Ozonised oils as disinfectants.
Department of History and Philosophy of Science,
University of Melbourne, Australia. email@example.com
In the ozone fervour of the mid-nineteenth century,
the ability of ether, turpentine, and other unsaturated oils to take up
oxygen was construed in terms of ozone, and the products were styled
"ozonised ether" and "ozonised oils." Their undoubted oxidising power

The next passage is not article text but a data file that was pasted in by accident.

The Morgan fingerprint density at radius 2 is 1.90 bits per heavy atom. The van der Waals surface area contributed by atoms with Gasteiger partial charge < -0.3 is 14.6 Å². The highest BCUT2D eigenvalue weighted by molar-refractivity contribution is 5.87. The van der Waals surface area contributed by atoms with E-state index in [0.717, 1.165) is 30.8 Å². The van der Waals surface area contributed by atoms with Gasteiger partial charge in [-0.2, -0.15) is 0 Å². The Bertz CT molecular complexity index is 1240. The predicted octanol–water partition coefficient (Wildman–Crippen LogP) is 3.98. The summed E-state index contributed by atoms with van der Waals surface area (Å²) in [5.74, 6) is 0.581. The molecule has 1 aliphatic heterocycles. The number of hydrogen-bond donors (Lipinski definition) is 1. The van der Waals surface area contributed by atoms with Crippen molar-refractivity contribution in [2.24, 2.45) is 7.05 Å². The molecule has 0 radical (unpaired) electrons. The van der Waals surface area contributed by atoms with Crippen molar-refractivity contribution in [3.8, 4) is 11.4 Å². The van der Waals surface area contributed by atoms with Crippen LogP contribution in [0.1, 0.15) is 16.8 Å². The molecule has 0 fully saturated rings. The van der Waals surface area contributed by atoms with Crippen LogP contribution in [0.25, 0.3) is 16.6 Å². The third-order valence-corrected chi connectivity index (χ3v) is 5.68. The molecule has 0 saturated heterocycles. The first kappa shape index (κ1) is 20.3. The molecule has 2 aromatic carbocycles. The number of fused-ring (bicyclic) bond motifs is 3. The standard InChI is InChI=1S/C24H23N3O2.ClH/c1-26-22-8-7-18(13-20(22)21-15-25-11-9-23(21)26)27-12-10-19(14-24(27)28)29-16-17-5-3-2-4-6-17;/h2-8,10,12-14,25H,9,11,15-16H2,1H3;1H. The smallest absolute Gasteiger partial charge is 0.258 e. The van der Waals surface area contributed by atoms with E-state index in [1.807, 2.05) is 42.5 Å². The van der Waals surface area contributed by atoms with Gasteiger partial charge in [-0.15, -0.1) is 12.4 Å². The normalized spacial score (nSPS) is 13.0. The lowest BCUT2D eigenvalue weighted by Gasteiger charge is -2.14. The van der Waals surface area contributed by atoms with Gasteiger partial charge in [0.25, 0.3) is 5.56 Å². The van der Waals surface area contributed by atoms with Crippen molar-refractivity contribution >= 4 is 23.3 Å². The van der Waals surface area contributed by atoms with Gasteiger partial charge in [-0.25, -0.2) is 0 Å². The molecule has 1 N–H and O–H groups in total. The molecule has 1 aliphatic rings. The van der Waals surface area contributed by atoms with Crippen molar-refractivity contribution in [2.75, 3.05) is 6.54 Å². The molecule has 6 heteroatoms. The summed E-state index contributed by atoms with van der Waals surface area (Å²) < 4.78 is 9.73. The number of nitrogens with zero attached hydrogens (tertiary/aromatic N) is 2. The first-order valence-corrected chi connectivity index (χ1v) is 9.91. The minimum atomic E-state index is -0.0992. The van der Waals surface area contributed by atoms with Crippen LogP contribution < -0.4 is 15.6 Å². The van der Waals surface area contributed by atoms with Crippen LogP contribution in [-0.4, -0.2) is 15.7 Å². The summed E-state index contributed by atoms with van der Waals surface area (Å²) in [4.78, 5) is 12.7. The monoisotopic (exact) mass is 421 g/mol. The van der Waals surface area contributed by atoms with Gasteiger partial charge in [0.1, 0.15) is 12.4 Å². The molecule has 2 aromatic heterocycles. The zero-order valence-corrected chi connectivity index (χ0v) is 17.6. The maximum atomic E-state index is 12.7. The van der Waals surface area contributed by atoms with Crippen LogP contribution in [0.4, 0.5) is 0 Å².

led to their use as disinfectants, notably by Dr. John Day in Australia,
and Charles Kingzett in England and later America. Kingzett's "Sanitas"
products enjoyed great popularity, and their properties were ascribed to
fixed ozone, although the researches of Kingzett and others showed that
the key components were hydroperoxides that may have given rise to
hydrogen peroxide in solution.
PMID: 17153724 [PubMed - in process]